The Catholic ostensibly celibate homosexual Freudian psychologist Ronald Conway, author of finger wagging tomes like ‘The Great Australian Stupor’, used to regard the Melbourne obsession with football to be ‘jejune’, which is the sort of fancy word that you need to look up the first time you see it and means ‘naive, simplistic, and superficial; dry and uninteresting’ and he was right up to a point and would no doubt regard this attempt at a football analogy dimly but it is done in his honour.
Richmond Football Club, established in 1885 at the Royal Hotel pub, and admitted into the Victorian Football League in 1908, was only moderately successful for much of its history, but became a powerhouse from the sixties despite hailing from a suburb that had the distinction of being the poorest place in the country in at least one census, winning four premierships in the years 1967-1974, and playing in, even by the standards of the day, an almost homicidally ruthless fashion, feared and hated by all.
It won again in 1980, and in 1982 was runner up, but due to general and especially financial mismanagement it fell off a cliff soon after, and by the late 80s was on its knees, and narrowly avoided, in turn, being kicked out of the league; relocated to another state; and merged with another club. Loyalists managed to stave off the creditors and jealous, vindictive vultures and it survived to limp along for the next twenty odd years, occasionally being fairly competitive, but not taken seriously by anyone.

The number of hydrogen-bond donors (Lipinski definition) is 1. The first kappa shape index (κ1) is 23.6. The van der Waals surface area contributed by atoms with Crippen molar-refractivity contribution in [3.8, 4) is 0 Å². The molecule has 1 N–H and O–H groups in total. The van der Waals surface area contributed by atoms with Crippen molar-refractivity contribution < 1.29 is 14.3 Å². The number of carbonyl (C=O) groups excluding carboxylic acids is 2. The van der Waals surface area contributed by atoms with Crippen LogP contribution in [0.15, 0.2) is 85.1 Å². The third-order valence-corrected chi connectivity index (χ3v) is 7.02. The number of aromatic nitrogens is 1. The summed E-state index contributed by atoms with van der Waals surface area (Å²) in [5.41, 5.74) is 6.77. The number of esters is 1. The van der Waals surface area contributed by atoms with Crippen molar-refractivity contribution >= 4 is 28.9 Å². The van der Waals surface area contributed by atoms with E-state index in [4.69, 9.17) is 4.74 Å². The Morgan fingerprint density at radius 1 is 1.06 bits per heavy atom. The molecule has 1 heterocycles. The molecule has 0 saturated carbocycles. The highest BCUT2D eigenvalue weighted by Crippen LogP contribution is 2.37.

By around 2010 on the field the club from Struggletown was an utter basket case again, fielding what was thought to be the second worst team of the modern era (after Fitzroy in the 90s), but something was different this time, in that there was no danger of the club disappearing, as off field it was much better run, and had begun a methodical and sustained attempt to convert its large dormant mass of supporters into paying members, to shore up its financial and general position in the new horrible world of football being an ‘industry’ instead of just a sport.
Despite not much success on the field the club’s membership numbers started climbing, and then skyrocketed once everything miraculously came together and its first premiership in 37 years was won, in 2017, becoming the first club to reach 100,000 members, and on those terms became, and remains, the largest sporting club in the country.
It’s not over till it’s over, with the right leadership, organisation, and especially enough fuel for the fire (people amenable to the message) even a seemingly defeated, ragtag group can be restored to its rightful, striding atop place in the world.